This loose-limbed rendezvous sounds exactly as it was, an impromptu late-night jam session planned on the fly in someone’s apartment—in this case, however, no ordinary apartment but “The Playhouse,” a spacious second-story room above a garage and adjacent to the main house at Falcon Lair, the imposing Beverly Hills estate then owned by tobacco heiress Doris Duke and previously occupied by legendary silent film star Rudolph Valentino. Pianist Joe Castro, who was married to Duke from 1956-64, liked to invite ...

ALBUM REVIEWS

Joe Venuti/Zoot Sims: Joe & Zoot & More

Read "Joe & Zoot & More" reviewed by Dave Nathan

One of the more satisfying experiences in jazz is when some long forgotten (except by a few) gems have been unearthed, dusted off and reissued (or issued for the first time0. This CD seems to be a mixture of two - first time issued and reissued sessions coming from the 1970's. Sims and Venuti collaborated for the Chiaroscuro label in 1975. But the first nine cuts on this set are from a September 27, 1973 recording which has been cleaned ...

ALBUM REVIEWS

Stan Getz/Bob Brookmeyer, Al Cohn/Zoot Sims: Recorded Fall 1961, You

Read "Recorded Fall 1961, You " reviewed by David Adler

These two early 60s quintet dates are marvelous, a mother lode of timeless horn artistry. They’re both straight reissues — no alternate takes or unreleased tracks of any sort. The first, originally produced by Creed Taylor, pairs Stan Getz and Bob Brookmeyer, with Steve Kuhn, John Neves, and Roy Haynes in the rhythm section. Three of Brookmeyer’s tunes appear (that’s half the program right there), beginning with “Minuet Circa ’61," a beautiful waltz that immediately establishes the rhythmic and timbral ...

ALBUM REVIEWS

Zoot Sims & Eddie "Lockjaw" Davis: The Tenor Giants

Read "The Tenor Giants" reviewed by Derek Taylor

In the traits of tone and phrasing tenor icons Zoot and Jaws were hardly doppelgangers. Jaws of the clipped rasp and pinched carving wail and Zoot with the more effusive, easygoing sound- the two together made for instant and compelling contrast in terms of both philosophy and execution. The common ground the pair shared was in the terrain of no-nonsense hard driving swing and a willingness to vigorously pull out the stops when the chance presented itself. Convening under the ...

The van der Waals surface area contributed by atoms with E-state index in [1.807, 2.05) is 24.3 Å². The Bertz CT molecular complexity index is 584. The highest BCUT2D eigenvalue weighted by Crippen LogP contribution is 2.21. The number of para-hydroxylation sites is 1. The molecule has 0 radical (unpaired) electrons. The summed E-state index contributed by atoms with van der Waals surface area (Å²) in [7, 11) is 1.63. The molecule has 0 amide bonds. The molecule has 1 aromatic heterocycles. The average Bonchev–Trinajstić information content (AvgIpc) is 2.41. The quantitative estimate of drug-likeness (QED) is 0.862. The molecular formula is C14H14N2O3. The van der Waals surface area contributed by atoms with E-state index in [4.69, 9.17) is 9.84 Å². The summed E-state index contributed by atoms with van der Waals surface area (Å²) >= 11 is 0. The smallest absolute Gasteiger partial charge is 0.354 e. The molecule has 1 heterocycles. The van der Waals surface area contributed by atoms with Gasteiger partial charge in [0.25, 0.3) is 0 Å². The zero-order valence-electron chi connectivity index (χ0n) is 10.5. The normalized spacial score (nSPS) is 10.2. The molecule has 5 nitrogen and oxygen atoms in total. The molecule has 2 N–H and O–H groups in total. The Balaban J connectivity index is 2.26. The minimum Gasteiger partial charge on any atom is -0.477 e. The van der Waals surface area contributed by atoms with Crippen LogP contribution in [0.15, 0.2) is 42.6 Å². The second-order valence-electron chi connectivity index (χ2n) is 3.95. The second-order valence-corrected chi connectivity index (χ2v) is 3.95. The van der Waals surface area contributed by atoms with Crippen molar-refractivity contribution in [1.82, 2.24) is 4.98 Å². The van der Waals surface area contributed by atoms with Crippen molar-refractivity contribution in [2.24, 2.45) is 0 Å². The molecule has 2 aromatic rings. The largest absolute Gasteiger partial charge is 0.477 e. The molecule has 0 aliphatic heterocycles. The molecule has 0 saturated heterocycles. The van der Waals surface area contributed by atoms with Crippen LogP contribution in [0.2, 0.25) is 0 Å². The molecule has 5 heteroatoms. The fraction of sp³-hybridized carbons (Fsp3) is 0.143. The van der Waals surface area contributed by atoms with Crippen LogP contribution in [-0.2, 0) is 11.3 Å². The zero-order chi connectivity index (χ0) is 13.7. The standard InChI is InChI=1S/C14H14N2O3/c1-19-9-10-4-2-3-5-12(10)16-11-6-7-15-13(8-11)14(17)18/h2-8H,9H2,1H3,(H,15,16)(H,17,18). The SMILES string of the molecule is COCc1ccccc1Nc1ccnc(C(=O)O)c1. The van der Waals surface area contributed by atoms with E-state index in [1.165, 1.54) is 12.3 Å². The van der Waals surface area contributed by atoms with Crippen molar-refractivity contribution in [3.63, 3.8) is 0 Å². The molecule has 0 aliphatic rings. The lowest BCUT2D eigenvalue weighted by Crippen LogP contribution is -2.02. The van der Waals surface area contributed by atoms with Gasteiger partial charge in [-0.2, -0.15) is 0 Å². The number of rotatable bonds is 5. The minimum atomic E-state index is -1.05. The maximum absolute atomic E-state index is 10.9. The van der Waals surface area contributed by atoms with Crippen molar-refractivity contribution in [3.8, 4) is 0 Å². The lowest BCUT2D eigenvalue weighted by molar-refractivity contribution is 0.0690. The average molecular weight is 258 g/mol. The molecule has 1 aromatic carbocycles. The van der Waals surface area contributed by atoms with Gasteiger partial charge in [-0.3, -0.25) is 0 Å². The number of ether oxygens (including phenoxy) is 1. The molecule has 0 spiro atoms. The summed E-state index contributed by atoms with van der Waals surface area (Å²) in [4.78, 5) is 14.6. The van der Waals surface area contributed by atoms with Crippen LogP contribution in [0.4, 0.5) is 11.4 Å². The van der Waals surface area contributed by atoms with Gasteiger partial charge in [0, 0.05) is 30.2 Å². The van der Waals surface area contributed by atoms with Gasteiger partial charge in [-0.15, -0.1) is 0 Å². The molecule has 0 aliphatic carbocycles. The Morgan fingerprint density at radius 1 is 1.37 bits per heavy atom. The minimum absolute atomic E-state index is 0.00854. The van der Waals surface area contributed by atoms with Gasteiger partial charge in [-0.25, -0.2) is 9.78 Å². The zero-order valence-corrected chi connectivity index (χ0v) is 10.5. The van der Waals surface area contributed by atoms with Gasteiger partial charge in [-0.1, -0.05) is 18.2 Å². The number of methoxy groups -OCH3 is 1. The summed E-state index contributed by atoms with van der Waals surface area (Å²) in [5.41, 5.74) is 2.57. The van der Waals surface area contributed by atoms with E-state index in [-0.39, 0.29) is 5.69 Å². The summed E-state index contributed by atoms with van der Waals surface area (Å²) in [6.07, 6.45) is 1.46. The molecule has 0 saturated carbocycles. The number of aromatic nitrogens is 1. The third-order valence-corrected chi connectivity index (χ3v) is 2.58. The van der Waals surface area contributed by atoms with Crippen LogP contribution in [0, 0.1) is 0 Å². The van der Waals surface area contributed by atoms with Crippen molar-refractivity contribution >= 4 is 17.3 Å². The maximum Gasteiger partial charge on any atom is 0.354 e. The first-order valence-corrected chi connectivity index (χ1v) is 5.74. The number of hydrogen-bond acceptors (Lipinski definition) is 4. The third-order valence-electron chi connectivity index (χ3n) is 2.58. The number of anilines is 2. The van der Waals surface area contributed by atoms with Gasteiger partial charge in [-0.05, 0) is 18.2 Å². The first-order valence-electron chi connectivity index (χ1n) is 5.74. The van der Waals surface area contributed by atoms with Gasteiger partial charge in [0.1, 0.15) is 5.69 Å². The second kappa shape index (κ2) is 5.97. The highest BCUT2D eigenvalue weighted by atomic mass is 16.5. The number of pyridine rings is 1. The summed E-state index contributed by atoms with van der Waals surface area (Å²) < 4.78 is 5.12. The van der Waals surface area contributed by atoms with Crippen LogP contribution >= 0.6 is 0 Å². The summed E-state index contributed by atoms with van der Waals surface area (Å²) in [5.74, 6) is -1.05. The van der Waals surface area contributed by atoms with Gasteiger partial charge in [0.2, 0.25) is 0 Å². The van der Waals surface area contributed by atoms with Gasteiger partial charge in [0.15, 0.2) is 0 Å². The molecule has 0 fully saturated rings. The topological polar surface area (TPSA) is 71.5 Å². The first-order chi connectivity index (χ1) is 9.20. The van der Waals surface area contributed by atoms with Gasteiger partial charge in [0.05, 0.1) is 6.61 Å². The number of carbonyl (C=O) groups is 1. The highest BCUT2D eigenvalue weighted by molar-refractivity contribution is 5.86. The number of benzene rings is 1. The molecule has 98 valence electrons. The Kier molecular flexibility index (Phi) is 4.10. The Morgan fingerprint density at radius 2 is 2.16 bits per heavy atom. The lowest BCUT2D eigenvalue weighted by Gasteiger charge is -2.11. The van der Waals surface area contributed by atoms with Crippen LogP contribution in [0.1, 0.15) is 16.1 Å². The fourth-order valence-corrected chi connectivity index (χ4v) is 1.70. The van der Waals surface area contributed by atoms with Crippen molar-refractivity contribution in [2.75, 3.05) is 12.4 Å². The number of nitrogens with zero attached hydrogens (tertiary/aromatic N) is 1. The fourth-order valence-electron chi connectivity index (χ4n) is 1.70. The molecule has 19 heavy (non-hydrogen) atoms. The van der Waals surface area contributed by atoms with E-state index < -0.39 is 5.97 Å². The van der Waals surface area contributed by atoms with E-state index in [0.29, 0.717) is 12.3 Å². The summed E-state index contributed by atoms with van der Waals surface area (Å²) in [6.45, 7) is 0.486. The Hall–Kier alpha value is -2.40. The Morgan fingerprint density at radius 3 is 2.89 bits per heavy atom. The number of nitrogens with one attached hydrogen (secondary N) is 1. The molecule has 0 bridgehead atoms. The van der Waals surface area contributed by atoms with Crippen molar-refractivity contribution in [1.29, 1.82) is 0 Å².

ALBUM REVIEWS

Zoot Sims/Eddie "Lockjaw" Davis: The Tenor Giants with Oscar Peterson

Read "The Tenor Giants with Oscar Peterson" reviewed by Dave Nathan

If nothing else, this album is reaffirmation that Zoot Sims could play any style of music, with any type of jazz artist and play it like he has been doing it forever. At first blush the teaming of Lester Young derived Sims with the hard driving, tough tenor Coleman Hawkins-influenced Eddie “Lockjaw" Davis seems out of place. But here they are in a whirlwind tour of Europe in 1975 accompanied by the Oscar Peterson Trio on which they took no ...

ALBUM REVIEWS

Al Cohn & Zoot Sims: Easy As Pie

Read "Easy As Pie" reviewed by AAJ Staff

Once again, Label M mines the vast resources of jazz performances that Baltimore's Left Bank Jazz Society sagaciously recorded, knowing that they were hearing unparalleled music in their midst but not knowing that it would entertain jazz listeners thirty-plus years hence. It seems that the Left Bank group was at its best when it recorded horns, and particularly saxophonists. Even on Easy As Pie, Dave Frishberg's piano lacks clarity due to the on-site instrument's limitations. Unfortunately, the same problem occurred ...